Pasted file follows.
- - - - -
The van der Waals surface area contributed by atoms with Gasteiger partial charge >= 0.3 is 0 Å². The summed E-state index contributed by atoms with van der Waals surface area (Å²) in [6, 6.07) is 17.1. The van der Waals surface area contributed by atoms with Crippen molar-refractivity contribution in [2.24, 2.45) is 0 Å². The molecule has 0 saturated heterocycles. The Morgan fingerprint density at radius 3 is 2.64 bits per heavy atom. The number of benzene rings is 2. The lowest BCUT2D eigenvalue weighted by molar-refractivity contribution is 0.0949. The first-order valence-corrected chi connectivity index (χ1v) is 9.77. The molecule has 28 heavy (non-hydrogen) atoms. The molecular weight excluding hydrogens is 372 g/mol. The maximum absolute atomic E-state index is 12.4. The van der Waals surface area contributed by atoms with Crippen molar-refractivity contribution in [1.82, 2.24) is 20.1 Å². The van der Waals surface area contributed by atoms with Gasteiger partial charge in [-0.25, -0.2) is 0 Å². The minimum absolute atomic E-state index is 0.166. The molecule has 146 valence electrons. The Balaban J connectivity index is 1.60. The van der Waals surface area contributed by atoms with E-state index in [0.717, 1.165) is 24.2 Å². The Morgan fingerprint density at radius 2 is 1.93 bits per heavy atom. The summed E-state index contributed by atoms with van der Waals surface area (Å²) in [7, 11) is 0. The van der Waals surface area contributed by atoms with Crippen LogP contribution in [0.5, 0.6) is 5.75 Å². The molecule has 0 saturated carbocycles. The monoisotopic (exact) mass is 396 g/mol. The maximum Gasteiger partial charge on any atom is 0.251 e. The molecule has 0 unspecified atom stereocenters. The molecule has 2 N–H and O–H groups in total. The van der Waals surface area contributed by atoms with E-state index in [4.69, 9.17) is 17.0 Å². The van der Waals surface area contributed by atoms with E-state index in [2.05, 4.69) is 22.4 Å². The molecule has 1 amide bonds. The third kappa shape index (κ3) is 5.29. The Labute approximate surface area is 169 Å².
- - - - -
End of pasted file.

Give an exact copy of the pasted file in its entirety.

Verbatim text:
The van der Waals surface area contributed by atoms with Gasteiger partial charge >= 0.3 is 0 Å². The summed E-state index contributed by atoms with van der Waals surface area (Å²) in [6, 6.07) is 17.1. The van der Waals surface area contributed by atoms with Crippen molar-refractivity contribution in [2.24, 2.45) is 0 Å². The molecule has 0 saturated heterocycles. The Morgan fingerprint density at radius 3 is 2.64 bits per heavy atom. The number of benzene rings is 2. The lowest BCUT2D eigenvalue weighted by molar-refractivity contribution is 0.0949. The first-order valence-corrected chi connectivity index (χ1v) is 9.77. The molecule has 28 heavy (non-hydrogen) atoms. The molecular weight excluding hydrogens is 372 g/mol. The maximum absolute atomic E-state index is 12.4. The van der Waals surface area contributed by atoms with Crippen molar-refractivity contribution in [1.82, 2.24) is 20.1 Å². The van der Waals surface area contributed by atoms with Gasteiger partial charge in [-0.25, -0.2) is 0 Å². The minimum absolute atomic E-state index is 0.166. The molecule has 146 valence electrons. The Balaban J connectivity index is 1.60. The van der Waals surface area contributed by atoms with E-state index in [0.717, 1.165) is 24.2 Å². The Morgan fingerprint density at radius 2 is 1.93 bits per heavy atom. The summed E-state index contributed by atoms with van der Waals surface area (Å²) in [7, 11) is 0. The van der Waals surface area contributed by atoms with Crippen LogP contribution in [0.5, 0.6) is 5.75 Å². The molecule has 0 saturated carbocycles. The monoisotopic (exact) mass is 396 g/mol. The maximum Gasteiger partial charge on any atom is 0.251 e. The molecule has 0 unspecified atom stereocenters. The molecule has 2 N–H and O–H groups in total. The van der Waals surface area contributed by atoms with E-state index in [4.69, 9.17) is 17.0 Å². The van der Waals surface area contributed by atoms with E-state index in [2.05, 4.69) is 22.4 Å². The molecule has 1 amide bonds. The third kappa shape index (κ3) is 5.29. The Labute approximate surface area is 169 Å².